Friday, February 17, 2012

I Cast Sleep

You wanna come up to me and make fun of 4th edition D&D? Well, if your thesis is that D&D3.x was the pinnacle of role-playing games design, then I can one-up you without setting down my coffee...

I play Basic D&D, motherfimir!

Thaaat's right! Now, of course I wasn't alive when the original Red Box came out (I believe my parents were married though, so that's something), but I am alive now, and I'm enjoying the heck out of it.

Basic D&D's third edition (that's right, it's the third Red Box since 1977) This one came out in 1983.
Now, in terms of games design, it's pretty inelegant. Say what you want about 4th edition, it's one hell of an elegant ride. It's the Mercedes-Benz of role-playing games. Everything works. Now, of course Benz' aren't for everyone (I don't mean that patronizingly) so I understand why some would prefer to play older systems. Besides, there's nothing saying that one's game has to be elegant or that even elegance has a place in role-playing games. You have to agree, though, that in terms of playability D&D4 is pretty darn neat.

Basic D&D (we're playing the third/fourth edition of it) is just that; Basic. I stand there, and I swing at a goblin. If I miss, then I wait until our initiative comes up again and I swing at it, hoping beyond hope that the goblin didn't hit me last turn. You see, most starting Hit Points (HP) levels are anywhere from 1d4-1d8 and most weapons do 1d6 damage. Our Dungeon Master (DM) was a kind soul and let us begin 1st level with max HP (so my wizard - er, "magic-user," sorry - has 4 HP instead of a random number from 1-4), he also let us roll our stats with 4d6 and drop the lowest die).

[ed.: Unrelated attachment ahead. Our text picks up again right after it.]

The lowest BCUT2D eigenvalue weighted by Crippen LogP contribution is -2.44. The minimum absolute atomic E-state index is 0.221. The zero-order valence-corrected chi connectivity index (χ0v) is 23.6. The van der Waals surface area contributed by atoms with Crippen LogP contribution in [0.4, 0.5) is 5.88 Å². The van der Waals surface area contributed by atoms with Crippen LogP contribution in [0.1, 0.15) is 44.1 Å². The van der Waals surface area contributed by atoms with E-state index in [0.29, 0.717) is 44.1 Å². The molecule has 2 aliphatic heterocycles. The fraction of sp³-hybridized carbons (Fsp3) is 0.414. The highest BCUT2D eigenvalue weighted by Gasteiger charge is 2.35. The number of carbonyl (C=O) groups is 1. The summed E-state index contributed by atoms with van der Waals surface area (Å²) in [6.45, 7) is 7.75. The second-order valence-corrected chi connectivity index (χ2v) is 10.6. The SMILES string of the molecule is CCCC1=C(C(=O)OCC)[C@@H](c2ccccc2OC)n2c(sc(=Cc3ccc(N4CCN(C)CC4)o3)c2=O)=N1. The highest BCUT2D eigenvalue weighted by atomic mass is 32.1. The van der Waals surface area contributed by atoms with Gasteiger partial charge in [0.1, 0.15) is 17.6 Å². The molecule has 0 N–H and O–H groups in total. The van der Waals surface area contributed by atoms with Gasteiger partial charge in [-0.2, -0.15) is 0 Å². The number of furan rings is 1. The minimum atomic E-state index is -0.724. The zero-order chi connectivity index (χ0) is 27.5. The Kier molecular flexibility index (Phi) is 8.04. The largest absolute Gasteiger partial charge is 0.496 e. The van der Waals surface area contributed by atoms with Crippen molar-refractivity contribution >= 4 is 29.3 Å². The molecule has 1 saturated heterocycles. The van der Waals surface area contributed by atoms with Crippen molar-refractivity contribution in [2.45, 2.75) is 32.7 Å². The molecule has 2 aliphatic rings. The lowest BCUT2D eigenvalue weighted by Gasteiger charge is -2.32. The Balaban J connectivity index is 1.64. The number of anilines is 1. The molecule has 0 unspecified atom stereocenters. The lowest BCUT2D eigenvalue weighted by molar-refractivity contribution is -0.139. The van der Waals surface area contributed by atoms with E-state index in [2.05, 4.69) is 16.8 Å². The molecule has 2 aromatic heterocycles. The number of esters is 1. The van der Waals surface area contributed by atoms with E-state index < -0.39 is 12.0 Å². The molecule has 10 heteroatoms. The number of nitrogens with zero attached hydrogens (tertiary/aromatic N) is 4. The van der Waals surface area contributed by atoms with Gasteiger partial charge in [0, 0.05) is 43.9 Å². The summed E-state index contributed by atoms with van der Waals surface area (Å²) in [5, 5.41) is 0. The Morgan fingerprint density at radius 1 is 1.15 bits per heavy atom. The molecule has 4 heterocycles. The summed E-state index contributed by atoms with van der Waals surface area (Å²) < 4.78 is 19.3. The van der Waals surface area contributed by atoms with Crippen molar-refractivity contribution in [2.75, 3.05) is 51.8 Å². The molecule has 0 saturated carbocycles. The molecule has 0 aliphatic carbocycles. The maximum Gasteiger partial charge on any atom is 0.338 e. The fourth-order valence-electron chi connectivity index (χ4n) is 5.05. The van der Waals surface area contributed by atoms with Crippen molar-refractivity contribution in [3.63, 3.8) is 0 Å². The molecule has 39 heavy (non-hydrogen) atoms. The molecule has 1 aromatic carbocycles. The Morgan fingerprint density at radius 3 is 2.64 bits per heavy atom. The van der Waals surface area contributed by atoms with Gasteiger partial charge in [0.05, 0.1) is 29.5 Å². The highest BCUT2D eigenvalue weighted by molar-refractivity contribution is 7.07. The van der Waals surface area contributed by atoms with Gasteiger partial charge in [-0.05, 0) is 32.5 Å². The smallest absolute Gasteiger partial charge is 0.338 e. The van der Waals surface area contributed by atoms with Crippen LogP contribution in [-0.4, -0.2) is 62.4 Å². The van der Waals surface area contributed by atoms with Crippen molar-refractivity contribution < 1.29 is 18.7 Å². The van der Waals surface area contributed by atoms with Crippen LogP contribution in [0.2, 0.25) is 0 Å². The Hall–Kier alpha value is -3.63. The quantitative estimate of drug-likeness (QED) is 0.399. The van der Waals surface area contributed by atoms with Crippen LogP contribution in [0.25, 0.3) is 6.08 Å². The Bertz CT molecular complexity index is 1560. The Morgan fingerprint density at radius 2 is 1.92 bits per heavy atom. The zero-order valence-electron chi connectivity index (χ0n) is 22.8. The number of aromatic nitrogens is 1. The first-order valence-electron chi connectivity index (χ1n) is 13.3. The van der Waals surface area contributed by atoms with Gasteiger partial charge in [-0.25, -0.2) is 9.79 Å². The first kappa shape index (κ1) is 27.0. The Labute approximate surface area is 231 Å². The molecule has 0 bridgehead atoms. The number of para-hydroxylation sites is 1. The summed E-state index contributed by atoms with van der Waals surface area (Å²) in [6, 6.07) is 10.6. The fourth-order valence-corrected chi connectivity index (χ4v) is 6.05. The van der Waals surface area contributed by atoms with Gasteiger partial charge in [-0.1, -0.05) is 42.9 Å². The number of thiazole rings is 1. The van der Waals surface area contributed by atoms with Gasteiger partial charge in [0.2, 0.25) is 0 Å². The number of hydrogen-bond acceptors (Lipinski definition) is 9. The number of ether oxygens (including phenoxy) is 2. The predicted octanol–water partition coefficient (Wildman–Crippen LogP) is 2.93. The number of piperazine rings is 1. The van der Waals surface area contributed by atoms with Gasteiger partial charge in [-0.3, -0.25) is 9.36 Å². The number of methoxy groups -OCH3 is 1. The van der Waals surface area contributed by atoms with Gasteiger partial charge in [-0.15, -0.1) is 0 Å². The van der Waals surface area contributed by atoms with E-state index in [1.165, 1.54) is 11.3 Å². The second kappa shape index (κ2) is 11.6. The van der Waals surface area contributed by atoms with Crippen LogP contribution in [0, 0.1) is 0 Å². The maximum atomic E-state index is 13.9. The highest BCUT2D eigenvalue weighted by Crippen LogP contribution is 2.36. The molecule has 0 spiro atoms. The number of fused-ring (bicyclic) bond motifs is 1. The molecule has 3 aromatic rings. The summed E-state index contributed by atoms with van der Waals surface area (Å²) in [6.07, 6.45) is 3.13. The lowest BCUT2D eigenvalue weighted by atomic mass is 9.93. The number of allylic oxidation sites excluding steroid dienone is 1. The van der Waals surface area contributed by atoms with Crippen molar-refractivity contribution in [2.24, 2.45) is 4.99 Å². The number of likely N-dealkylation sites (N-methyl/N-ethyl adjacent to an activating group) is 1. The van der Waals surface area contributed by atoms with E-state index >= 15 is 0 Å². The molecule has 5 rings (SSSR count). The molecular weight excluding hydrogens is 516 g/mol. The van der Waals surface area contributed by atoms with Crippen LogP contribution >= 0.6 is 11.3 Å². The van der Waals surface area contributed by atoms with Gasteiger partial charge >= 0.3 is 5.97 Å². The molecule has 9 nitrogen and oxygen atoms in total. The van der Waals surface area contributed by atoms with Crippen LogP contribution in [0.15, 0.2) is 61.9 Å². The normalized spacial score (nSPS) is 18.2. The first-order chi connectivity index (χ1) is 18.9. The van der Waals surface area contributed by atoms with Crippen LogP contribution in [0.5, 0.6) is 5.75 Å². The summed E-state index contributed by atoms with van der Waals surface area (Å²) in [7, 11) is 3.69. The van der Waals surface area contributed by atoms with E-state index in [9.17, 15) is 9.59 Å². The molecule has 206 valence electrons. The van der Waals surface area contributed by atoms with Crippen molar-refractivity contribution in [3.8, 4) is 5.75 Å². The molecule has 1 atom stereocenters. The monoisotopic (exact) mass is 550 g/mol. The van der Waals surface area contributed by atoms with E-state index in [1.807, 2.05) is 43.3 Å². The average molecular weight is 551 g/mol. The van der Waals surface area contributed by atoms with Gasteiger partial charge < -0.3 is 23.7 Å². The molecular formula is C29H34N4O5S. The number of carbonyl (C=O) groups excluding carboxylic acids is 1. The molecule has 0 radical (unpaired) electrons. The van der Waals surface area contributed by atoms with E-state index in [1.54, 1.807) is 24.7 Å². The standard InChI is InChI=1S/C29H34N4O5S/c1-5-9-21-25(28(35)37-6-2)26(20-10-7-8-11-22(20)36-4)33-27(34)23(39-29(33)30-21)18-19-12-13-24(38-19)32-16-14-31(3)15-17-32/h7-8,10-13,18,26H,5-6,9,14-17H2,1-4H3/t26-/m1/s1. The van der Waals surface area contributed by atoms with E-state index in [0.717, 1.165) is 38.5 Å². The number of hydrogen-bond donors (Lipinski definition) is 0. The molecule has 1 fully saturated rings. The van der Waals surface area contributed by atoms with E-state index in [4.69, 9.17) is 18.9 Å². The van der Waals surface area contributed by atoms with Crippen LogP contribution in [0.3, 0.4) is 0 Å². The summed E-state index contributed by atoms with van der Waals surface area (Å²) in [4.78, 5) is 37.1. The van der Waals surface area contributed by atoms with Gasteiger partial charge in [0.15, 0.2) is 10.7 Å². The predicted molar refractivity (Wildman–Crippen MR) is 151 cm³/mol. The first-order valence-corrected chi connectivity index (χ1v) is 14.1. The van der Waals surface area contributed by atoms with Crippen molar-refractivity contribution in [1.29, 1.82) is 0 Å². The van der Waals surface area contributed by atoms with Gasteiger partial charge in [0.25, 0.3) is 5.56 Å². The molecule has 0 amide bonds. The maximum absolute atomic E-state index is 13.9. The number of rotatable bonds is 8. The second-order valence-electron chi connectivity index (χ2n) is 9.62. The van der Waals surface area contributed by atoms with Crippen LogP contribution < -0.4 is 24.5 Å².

Basic D&D 4th Edition. Not a box, but a hardcover book.
Hilariously, my magic-user has only three spells (the kindly DM also let all magic-users start with "Read Magic" for free... Makes sense), which were chosen not by myself, but by the DM. So Malegaunt the chaotic magic-user has Sleep, Read Magic, and Light. For those of you that remember the old "Vancian" magic system, you'll know that I can only memorize one of those spells at a time, and once I've cast it, that's it until I go to sleep and memorize another one (or re-memorize the spell I cast).

So, in terms of a role-playing experience, it seems legit. I mean, if I was actually a magic-user in Mystara, I could imagine myself being afraid of goblin arrows, and conserving my magical energy. As a game that was borne out of Jack Vance, Robert E. Howard, Michael Moorcock, and Fritz Lieber-type sword & sorcery, it's a great simulation. In terms of "gameyness" nothing so far can beat 4th edition.

As I might've stated in a previous post, I'm mostly done with the "edition war" bulljunk that can be overheard in the back corners of many fine hobby gaming shops, I'm merely pointing out differences in philosophy (a topic every opinionated gamer should at least have a passing knowledge in, otherwise don't talk to me) of game design that is important to keep in mind when comparing these games.

Anyway, the point is: I'm enjoying the hell out of Basic D&D, and I'm playing again this Sunday. I'm thinking I'll find a miniature and paint 'em up to stick in front of me. Basic D&D does not use miniature combat the way that D&D3.x, Pathfinder, or 4th edition does, but it'd be cool to say "See? I have a red cloak."


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